Airbus Helicopters SAS (formerly Eurocopter Group) delivered the final Spanish Tiger HAD attack helicopter to the Spanish Army (Ejército de Tierra) on 14th January 2020, European intergovernmental organisation OCCAR ((Organisation Conjointe de Coopération en matière d’Armement) announced in a statement. This delivery represents the last of a total of 18 HAD helicopters that have been produced by Airbus Helicopters for the Spanish Army. Tiger HAD attack helicopter was used as a prototype for the development of the Spanish HAD fleet and was finally retrofitted into the serial configuration Block 2 (B2). Airbus Helicopters is fully concentrated on the retrofits of four helicopters from the previous B1 into the final B2 configuration for the Spanish Customer.
The Eurocopter (now Airbus Helicopters) Tiger is a four-bladed, twin-engined attack helicopter which first entered service in 2003. It is manufactured by Eurocopter (now Airbus Helicopters), the successor company to Aérospatiale’s and DASA’s respective helicopter divisions, which designate it as the EC665. Following their languages, in Germany it is known as the Tiger; in France and Spain it is called the Tigre. Development of the Tiger started during the Cold War, and it was initially intended as an anti-tank helicopter platform to be used against a Soviet ground invasion of Western Europe. Since the type’s introduction to service, Tigers have been used in combat in Afghanistan, Libya, and Mali.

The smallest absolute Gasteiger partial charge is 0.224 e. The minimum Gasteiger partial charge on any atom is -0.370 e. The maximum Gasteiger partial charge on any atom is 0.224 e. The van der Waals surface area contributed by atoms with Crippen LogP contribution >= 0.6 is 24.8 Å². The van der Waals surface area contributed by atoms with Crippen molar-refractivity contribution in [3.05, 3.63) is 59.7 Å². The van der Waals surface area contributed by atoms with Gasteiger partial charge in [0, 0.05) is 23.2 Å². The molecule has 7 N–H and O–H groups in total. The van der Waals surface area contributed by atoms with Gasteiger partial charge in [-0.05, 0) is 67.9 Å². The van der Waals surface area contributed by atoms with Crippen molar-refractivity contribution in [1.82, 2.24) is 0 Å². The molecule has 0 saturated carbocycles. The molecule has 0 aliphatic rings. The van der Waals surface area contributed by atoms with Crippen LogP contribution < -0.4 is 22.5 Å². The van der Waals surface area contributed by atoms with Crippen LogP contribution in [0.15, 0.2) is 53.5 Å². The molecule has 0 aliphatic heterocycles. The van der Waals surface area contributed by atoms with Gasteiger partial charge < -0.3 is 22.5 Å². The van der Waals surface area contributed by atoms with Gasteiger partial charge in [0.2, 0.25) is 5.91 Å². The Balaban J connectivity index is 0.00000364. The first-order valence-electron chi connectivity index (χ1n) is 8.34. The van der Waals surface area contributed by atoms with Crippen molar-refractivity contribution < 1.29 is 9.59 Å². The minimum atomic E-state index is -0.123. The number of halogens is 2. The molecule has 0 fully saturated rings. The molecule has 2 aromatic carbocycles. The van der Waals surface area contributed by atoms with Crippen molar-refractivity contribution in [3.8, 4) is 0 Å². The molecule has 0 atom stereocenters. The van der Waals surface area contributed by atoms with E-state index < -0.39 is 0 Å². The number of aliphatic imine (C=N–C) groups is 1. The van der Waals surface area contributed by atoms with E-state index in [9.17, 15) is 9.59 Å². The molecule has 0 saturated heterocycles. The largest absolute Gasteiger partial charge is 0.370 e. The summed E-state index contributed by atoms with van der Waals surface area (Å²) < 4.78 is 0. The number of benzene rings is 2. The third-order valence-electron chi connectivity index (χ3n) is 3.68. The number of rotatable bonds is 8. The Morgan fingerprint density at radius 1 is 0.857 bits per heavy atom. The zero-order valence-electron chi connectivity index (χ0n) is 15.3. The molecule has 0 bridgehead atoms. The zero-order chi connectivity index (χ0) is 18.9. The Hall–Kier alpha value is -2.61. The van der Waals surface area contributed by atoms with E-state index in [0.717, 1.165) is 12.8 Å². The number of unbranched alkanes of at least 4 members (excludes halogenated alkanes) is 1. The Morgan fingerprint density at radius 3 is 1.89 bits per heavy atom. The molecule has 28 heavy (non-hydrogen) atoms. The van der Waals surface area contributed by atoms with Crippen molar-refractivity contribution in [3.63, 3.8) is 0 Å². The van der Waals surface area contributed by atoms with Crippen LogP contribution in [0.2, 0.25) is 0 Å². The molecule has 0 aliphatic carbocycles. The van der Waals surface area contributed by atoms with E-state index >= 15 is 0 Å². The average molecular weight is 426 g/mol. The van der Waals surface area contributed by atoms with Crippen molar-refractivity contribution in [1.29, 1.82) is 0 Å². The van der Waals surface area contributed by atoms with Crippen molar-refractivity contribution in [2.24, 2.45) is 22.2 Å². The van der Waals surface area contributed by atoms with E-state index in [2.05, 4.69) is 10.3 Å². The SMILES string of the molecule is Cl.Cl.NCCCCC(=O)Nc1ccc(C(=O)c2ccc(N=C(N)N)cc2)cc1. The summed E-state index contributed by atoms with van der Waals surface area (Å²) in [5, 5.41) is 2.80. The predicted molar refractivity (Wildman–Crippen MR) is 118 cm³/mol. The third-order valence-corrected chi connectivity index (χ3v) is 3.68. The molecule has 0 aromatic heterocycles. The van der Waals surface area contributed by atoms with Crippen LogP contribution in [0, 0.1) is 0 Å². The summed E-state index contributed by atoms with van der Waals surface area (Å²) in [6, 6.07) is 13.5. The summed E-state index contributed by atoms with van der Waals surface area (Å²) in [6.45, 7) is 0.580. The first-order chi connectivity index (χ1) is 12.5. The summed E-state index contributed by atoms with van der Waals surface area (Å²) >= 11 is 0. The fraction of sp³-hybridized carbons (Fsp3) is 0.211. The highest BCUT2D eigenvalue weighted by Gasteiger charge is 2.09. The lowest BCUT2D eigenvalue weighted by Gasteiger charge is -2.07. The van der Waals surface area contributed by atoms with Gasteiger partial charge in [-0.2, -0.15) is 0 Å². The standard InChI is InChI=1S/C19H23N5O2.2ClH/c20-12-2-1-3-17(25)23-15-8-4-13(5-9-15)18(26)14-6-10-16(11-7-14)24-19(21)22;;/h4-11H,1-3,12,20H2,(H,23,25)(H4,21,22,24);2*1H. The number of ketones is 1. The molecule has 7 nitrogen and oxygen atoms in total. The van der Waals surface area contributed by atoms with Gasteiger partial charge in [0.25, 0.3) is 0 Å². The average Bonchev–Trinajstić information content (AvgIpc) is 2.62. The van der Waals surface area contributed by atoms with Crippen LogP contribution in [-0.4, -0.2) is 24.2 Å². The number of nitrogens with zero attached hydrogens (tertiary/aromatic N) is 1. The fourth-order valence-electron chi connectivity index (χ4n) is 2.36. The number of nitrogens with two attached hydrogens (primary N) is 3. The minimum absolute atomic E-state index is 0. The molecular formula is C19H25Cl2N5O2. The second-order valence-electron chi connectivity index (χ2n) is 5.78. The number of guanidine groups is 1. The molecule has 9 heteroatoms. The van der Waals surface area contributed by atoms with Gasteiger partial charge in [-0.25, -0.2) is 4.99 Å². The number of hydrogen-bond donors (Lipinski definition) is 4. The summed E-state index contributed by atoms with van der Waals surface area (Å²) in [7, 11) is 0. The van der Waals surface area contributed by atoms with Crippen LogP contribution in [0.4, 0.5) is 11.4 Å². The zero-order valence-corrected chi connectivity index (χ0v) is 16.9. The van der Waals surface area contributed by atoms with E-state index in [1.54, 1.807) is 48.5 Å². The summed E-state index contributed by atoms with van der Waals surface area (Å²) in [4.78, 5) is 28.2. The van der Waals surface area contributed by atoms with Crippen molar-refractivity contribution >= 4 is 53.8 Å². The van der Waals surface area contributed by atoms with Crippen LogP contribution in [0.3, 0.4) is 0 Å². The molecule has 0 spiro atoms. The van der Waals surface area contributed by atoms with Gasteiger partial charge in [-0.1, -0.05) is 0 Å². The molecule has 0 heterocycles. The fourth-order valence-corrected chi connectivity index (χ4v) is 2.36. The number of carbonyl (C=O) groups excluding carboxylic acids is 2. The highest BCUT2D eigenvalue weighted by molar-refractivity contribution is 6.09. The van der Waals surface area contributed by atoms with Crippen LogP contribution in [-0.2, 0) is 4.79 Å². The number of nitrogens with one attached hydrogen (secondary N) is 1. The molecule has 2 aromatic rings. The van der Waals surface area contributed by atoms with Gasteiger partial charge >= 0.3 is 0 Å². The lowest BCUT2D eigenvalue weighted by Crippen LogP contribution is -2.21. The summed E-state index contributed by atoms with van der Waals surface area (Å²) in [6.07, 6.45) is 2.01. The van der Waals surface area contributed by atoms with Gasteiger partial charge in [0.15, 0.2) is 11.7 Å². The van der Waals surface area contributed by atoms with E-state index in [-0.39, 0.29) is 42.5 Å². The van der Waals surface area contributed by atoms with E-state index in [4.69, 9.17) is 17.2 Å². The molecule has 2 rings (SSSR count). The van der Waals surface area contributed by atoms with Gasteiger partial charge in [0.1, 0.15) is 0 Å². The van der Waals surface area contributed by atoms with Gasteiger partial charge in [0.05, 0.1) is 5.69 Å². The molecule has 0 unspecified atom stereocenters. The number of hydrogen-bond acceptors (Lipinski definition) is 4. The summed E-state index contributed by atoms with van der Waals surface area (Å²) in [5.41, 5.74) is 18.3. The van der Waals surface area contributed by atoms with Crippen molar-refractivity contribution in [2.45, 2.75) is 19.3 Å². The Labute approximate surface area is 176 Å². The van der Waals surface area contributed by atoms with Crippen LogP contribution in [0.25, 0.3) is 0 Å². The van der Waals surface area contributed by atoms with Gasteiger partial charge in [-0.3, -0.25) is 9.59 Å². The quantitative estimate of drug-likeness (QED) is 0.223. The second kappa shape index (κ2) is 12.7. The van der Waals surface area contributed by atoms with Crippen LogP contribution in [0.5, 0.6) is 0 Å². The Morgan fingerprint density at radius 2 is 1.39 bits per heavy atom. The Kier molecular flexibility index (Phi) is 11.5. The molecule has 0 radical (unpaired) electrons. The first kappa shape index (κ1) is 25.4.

In September 2003, Spain selected a variant of the Tiger HAP combat support helicopter the Tiger HAD for its army. The 24 helicopters of this type would be armed with the PARS 3 LR and Mistral missile systems, and feature uprated Enhanced MTR390 engines capable of lifting heavier payloads. Deliveries of the HAD variant began in 2007. The September 2003 arrangements not only involved a procurement deal but the induction of Spain into the Tiger program itself, leading to the greater integration of parts of Spain’s aeronautics industry with the new multinational Eurocopter organisation. Shortly following Spain’s order, France chose to not proceed with the pure anti-tank Tiger HAC variant, instead electing to procure the multirole-oriented Tiger HAD being procured by Spain.